DR: Yes. Leaders are required to find a good balance between empathy and accountability. This isn’t always easy. It requires leaders to use a deep sense of judgement. Leaders have to be aware of patterns of poor performance that may be played off as challenges beyond someone’s control, in demand of empathy, when in reality an individual is not taking responsibility for how his or her actions are contributing to the situation.

I once managed a team that was newly formed and facing lots of obstacles. They represented change and were charged with a large goal, without the resources or broader understanding from the larger organization of what it would take to get there. Of course I worked to be empathetic to team members who were hit with resistance at every turn. I felt challenged in finding the right balance between pushing the team to push forward and move the needle on things that were under our control. It was very difficult to be supportive and empathetic while trying not to coddle the team. I realized at times I was not finding the right balance, and was not holding team members accountable for reaching successes that were well within their control. Bottom line: Too much empathy can lead to a poor performing team.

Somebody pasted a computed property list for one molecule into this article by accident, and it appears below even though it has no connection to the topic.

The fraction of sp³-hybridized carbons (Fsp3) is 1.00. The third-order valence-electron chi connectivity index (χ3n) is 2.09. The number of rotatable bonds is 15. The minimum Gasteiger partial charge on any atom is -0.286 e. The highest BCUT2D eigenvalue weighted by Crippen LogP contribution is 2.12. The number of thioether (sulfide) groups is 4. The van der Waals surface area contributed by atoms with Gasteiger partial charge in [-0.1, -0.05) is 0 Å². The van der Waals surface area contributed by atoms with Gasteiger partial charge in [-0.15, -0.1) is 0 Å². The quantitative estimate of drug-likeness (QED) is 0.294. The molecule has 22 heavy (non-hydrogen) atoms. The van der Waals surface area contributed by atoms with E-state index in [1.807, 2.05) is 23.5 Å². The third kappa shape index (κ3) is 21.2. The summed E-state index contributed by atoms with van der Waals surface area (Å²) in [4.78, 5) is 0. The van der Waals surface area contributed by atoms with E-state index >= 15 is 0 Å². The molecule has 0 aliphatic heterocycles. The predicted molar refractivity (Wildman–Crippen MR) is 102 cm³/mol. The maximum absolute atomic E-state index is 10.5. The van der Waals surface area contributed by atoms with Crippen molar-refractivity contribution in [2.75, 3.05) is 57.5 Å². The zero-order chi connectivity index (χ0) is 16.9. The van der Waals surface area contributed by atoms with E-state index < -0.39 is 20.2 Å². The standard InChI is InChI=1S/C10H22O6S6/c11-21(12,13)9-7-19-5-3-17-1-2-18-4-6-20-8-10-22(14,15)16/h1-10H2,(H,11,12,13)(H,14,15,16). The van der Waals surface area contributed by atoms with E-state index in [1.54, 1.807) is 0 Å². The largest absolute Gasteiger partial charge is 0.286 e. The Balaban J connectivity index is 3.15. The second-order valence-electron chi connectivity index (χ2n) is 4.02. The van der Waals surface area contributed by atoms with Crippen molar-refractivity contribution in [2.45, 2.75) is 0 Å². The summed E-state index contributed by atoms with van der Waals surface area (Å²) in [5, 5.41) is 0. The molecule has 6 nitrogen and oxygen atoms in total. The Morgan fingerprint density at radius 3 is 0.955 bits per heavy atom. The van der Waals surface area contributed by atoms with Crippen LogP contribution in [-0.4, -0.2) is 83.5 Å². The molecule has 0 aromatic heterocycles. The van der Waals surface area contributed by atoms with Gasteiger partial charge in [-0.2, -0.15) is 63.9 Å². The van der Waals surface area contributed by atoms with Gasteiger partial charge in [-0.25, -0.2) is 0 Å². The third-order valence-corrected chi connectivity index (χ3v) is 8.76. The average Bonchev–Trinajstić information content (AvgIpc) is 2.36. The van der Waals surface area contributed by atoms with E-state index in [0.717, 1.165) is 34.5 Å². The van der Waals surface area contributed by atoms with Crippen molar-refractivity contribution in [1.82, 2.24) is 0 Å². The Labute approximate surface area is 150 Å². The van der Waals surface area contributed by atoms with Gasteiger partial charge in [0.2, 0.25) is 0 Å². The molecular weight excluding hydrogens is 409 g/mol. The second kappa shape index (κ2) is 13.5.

JS: What connection does EQ have with successful marketing, especially when representing a non-profit organization?

DR: Everything. Rule one in marketing is understanding your audience. In many ways, EQ requires you to put yourself in someone else’s shoes, to see through their eyes and to understand their context and perspective. As it relates to non-profit marketing, it’s critical to understand the perceptions of the people who currently support or whom you may want to support your organization. What makes your mission relevant? How does supporting your organization fulfill a need they have as a volunteer, advocate or donor? These are questions non-profit marketers have to explore fully to be successful.


JS: What are some of the things you look for when hiring or promoting members of your team?